Can rape and murder make beautiful art?
An exhibition at the Palazzo Strozzi, Florence, raises the question of depicting violence
Can the depiction of rape, torture and murder be beautiful? Should it be? The Cinquecento in Florence, the exhibition now on at the Palazzo Strozzi, Florence until January 21, contains some works of art that raise those questions in a particularly disturbing way.
There is, for example, an exquisite bronze statue by Giambologna. He came originally from the area that is now Belgium. He moved to Italy in 1550 when he was 20, and settled in Florence permanently three years later. The two human figures that comprise his bronze statue are wonderfully finished. They are elegant and graceful: the human body has seldom been made to look more beautiful. And yet one of those figures is depicted as being on the verge of raping the other.
Giambologna hesitated as to what to call his bronze ensemble: it could, he wrote in a letter to the Duke of Parma, represent the rape of a Sabine woman by one of the Romans; it could be Paris carrying off Helen in order to rape her; or it could even be the abduction of Proserpina by Pluto. But whatever he called the work, Giambologna was in no doubt that its subject was sexual violence of an extreme kind.
Giambologna’s delicate depiction of brutal violence is one of the highlights of The Cinquecento in Florence. The show is the third in a series of exhibitions at the Palazzo Strozzi devoted to rehabilitating what has come to be called “Mannerism”. The first one centred on the painter Bronzino (1503-72); the second on his older predecessors, Rosso Fiorentino (1494-1540) and Pontormo (1494-1557). The Cinquecento in Florence collects paintings and sculptures from a wide variety of 16th-century artists who have been labelled “Mannerist” and who also worked mainly in Florence.
When the pioneering historian of art Giorgio Vasari used the phrase maniera moderna, from which the word “Mannerism” ultimately derives, he only meant to refer to the best work by his contemporaries. He opposed the maniera moderna to what he considered to be the incompetent, medieval, Byzantine style of the maniera Greca. It was not until the 19th century that “Mannerism” first started to be used to pick out a particular style of 16th-century painting, and then it was used primarily as a term of abuse: art in Italy in the 16th century was thought to have been elegant and graceful, but also artificial, superficial, laboured, and untruthful — in short, mannered.
Some of the many wonderful works by “Mannerists” on show at the Palazzo Strozzi are by familiar names such as Andrea del Sarto, Rosso Fiorentino, Benvenuto Cellini, Baccio Bandinelli and Giambologna. But others were created by artists who are almost unknown today, such as Santi di Tito and Lodovico Cigoli. Santi di Tito in particular was an authentic genius — a discovery, at least for me, unearthed by the curators of this exhibition.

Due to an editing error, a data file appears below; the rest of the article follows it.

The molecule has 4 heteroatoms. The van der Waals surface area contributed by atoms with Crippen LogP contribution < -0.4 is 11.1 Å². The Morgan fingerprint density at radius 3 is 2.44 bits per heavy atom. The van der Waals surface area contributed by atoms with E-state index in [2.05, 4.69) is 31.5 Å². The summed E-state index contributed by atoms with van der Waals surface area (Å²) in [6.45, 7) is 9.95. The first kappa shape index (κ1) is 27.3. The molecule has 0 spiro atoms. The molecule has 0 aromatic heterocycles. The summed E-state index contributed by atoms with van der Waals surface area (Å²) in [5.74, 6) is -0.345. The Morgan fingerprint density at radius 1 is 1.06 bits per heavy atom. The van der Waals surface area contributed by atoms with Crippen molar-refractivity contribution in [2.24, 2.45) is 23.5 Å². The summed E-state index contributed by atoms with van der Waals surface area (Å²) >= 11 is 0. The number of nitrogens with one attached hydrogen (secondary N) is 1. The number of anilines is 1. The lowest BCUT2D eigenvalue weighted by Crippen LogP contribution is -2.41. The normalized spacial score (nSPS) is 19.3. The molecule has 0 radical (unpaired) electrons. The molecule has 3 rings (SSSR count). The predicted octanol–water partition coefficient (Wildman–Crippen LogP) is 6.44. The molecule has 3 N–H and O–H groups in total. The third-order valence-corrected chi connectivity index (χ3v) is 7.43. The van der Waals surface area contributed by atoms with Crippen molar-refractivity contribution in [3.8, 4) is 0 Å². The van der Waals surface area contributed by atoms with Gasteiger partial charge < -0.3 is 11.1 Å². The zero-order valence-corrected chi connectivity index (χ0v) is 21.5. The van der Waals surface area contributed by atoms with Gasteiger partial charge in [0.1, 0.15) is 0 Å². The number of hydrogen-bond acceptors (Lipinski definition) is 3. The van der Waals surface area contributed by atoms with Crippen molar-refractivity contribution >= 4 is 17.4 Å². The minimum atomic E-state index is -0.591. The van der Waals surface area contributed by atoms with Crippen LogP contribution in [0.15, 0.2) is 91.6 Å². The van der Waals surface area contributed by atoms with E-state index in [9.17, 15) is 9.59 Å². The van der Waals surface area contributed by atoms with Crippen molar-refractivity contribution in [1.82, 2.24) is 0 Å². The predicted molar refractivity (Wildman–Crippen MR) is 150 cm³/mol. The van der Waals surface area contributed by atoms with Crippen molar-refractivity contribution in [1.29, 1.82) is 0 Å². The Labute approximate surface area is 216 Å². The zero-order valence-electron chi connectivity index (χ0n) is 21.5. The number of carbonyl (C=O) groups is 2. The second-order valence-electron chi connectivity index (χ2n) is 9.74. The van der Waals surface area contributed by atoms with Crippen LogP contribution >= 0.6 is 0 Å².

Mannerists strove to create figures of great beauty, and they often succeeded. And herein lies the problem, because they were capable of making acts of hideous violence — abduction, martyrdom, even crucifixion — beautiful. Depictions of violence by artists a generation earlier, or a generation later, are not beautiful. When Donatello in the 15th century depicts Judith beheading Holofernes, it is not beautiful. It is a horrifying image, and it is meant to be. The same is true in the 17th century of, for example, Rubens’s painting The Massacre of the Innocents, or Bernini’s sculpture The Rape of Proserpina, in which Proserpina struggles desperately against an overpoweringly strong, and overpoweringly ugly, Pluto.
But Giambologna’s bronze sculpture of The Rape of a Sabine Woman (as it eventually came to be called) is beautiful rather than horrifying or disgusting. Indeed, if you did not know that a prelude to rape was what Giambologna intended to depict, the sculpture itself would not force the conclusion on you. It could, just about, depict a consensual athletic display, with the man lifting up the woman in a form of dance. But once you know that its creator meant his work to be about abduction and rape, it is impossible not to see it in that way. It is an example of the way that understanding what an artist’s intentions were does not necessarily make it easier to appreciate his work. (Interestingly, there is no such ambiguity about the huge stone sculpture that Giambologna carved between 1574 and 1582, and which is now in the Piazza della Signoria in Florence: that piece is un-equivocally about abduction and rape. It is also a much less graceful work.)
The knowledge that you are looking at something that depicts the prelude to rape can affect how you respond to Giambologna’s bronze, and in a very negative way. Should it? Should it be impossible, or at least impermissible, to appreciate a work as beautiful once you know that it depicts rape, or indeed any act of violence?
To judge by the reaction to, for instance, jokes made about Harvey Weinstein’s despicable intimidation and harassment of aspiring actresses, an increasingly common answer to that question is: yes, it should. The immorality of the action depicted ought to prevent any decent person from finding it beautiful, just as the awfulness of what Weinstein did should prevent anyone from joking about it. Even if you think that such jokes can be amusing, it is still just about impossible to believe that there could ever be a beautiful painting entitled Harvey Weinstein in the Act of Intimidating and Harassing a Young Actress into Giving him a Massage — and not just because Harvey Weinstein himself is strikingly ugly.